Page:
Making Peace as God’s Peacemaker

Jamie FarquharYouth Ministry Blog

God laid on my heart in a time of prayer recently to read back over Matthew 5:3-12 (a section of Scripture also called the Beatitudes). While pouring back over it, Matthew 5:9 stuck out to me: “Blessed are the peacemakers, for they will be called children of God.” Thinking back on the restorative nature, motive, and goal of all God’s designs and wisdom, He also brought to mind Bible verses and quotes I’ve had on my cover photo on Facebook for a long time from when He was molding and teaching me what He means by that title.

In a time when it seems like so many words harbor bitterness, anger, and intent to turn people against one another, God’s definition of peacemakers are needed now to “speak up for those who cannot speak for themselves; ensure justice for those being crushed. Yes, speak up for the poor and helpless, and see that they get justice,” and, as a result, work towards healing and bringing God’s heart for restoration to every person’s heart, our communities, and our nation as a whole (Psalm 31:8-9). This verse shows His desire for restoration through making peace is closely tied to His want for social justice to lead to restoration as well.

What would our nation look if everyone claiming to be followers of Christ lived in to God’s definition of a peacemaker? How can we be a peacemaker today to those He has placed, and places, within our sphere of influence?

“Blessed are the poor in spirit, for theirs is the kingdom of heaven.
Blessed are those who mourn, for they will be comforted.
Blessed are the meek, for they will inherit the earth.
Blessed are those who hunger and thirst for righteousness, for they will be filled.
Blessed are the merciful, for they will be shown mercy.
Blessed are the pure in heart, for they will see God.
Blessed are the peacemakers, for they will be called children of God.
Blessed are those who are persecuted because of righteousness, for theirs is the kingdom of heaven.”
-Matthew 5:3-10 (NIV)

“The words of the reckless pierce like swords,
but the tongue of the wise brings healing.”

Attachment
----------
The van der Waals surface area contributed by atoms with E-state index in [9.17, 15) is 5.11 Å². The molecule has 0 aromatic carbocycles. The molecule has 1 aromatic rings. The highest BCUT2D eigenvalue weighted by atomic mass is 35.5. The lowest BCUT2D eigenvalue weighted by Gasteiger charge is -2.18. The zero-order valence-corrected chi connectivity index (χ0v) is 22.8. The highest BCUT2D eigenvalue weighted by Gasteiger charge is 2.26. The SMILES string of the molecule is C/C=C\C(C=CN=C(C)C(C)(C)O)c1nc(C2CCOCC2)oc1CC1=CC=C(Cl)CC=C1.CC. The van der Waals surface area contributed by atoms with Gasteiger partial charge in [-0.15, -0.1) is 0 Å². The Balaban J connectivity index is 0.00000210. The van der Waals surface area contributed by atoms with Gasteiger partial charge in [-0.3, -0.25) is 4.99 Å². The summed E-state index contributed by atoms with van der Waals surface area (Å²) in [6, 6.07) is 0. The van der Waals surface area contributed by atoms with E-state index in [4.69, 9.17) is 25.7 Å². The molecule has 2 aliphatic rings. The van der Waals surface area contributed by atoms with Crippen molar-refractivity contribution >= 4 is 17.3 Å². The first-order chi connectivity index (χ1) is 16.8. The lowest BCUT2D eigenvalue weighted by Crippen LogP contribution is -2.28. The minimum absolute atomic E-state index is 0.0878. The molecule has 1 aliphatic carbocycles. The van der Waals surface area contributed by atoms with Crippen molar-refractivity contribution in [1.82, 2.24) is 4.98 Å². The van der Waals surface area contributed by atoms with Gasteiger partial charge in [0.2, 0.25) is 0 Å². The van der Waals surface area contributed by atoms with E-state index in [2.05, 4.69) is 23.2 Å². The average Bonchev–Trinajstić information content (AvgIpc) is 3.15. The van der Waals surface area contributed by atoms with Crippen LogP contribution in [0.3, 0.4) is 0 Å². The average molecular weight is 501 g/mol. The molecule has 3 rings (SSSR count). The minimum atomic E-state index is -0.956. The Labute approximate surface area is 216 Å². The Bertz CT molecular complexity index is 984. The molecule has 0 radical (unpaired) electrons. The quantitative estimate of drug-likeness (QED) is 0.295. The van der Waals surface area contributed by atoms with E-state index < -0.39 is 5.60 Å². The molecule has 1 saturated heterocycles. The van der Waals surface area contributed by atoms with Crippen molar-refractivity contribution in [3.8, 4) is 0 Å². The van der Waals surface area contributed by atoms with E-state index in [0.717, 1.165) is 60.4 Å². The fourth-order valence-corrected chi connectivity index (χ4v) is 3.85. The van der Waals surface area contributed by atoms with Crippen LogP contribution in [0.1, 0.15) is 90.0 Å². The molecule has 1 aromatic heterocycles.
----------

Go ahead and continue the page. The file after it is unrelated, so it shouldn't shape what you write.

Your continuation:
-Proverbs 12:18 (NIV)

“Do not let any unwholesome talk come out of your mouths, but only what is helpful for building others up according to their needs, that it may benefit those who listen. And do not grieve the Holy Spirit of God, with whom you were sealed for the day of redemption. Get rid of all bitterness, rage and anger, brawling and slander, along with every form of malice. Be kind and compassionate to one another, forgiving each other, just as in Christ God forgave you.”
-Ephesians 4:29-32 (NIV)

“No good tree bears bad fruit, nor does a bad tree bear good fruit. Each tree is recognized by its own fruit. People do not pick figs from thornbushes, or grapes from briers. A good man brings good things out of the good stored up in his heart, and an evil man brings evil things out of the evil stored up in his heart. For the mouth speaks what the heart is full of.”
-Luke 6:43-45 (NIV)

“Death and life are in the power of the tongue,
And those who love it will eat its fruit.”
-Proverbs 18:21 (NASB)

“Our culture has accepted two huge lies.
The first is that if you disagree with someone’s lifestyle, you must fear or hate them.
The second is that to love someone means you agree with everything they believe or do. Both are nonsense. You don’t have to compromise convictions to be compassionate.”
-Rick Warren

“Conflict is inevitable but combat is optional.”
– Max Lucado

“The word ‘peacemakers’ (eirenopoios) means ‘to make peace between people and God.’ On a more general level, it also means ‘to bring people together; to solve disputes and erase divisions; to reconcile differences and eliminate strife; to build right relationships’ but unless you get the peace-with-God thing right first, then you can kiss the rest goodbye.”
– Ross Cochrane

“In the O.T., the word for peace is shalom referring to a state of wholeness and harmony intended to resonate in all relationships. . . ..
It’s vital to understand that Jesus isn’t referring to being a peacekeeper but rather a peacemaker. The difference is that a peacemaker actively overcomes evil with good. He finds satisfaction in removing hostilities and effecting resolution between enemies. . ..
Peacemakers are disciples who strive to prevent contention and strife. They’re active makers of peace leveraging their influence to reconcile opposing parties by changing hostile attitudes to Christ-centered attitudes that seek the best interests of everyone. They are harmonizers, reconcilers, and bridge-builders who stand in the gap, no matter the cost, to usher in peace.”
– Joseph Rodgers

“Hatred looks for a victim, while love seeks a victory. The man of war throws stones, and the peacemaker builds a bridge out of those stones.”
– Warren Wiersbe

“How beautiful on the mountains are the feet of the messenger who brings good news, the good news of peace and salvation,the news that the God of Israel reigns!”
– Isaiah 52:7 (NLT)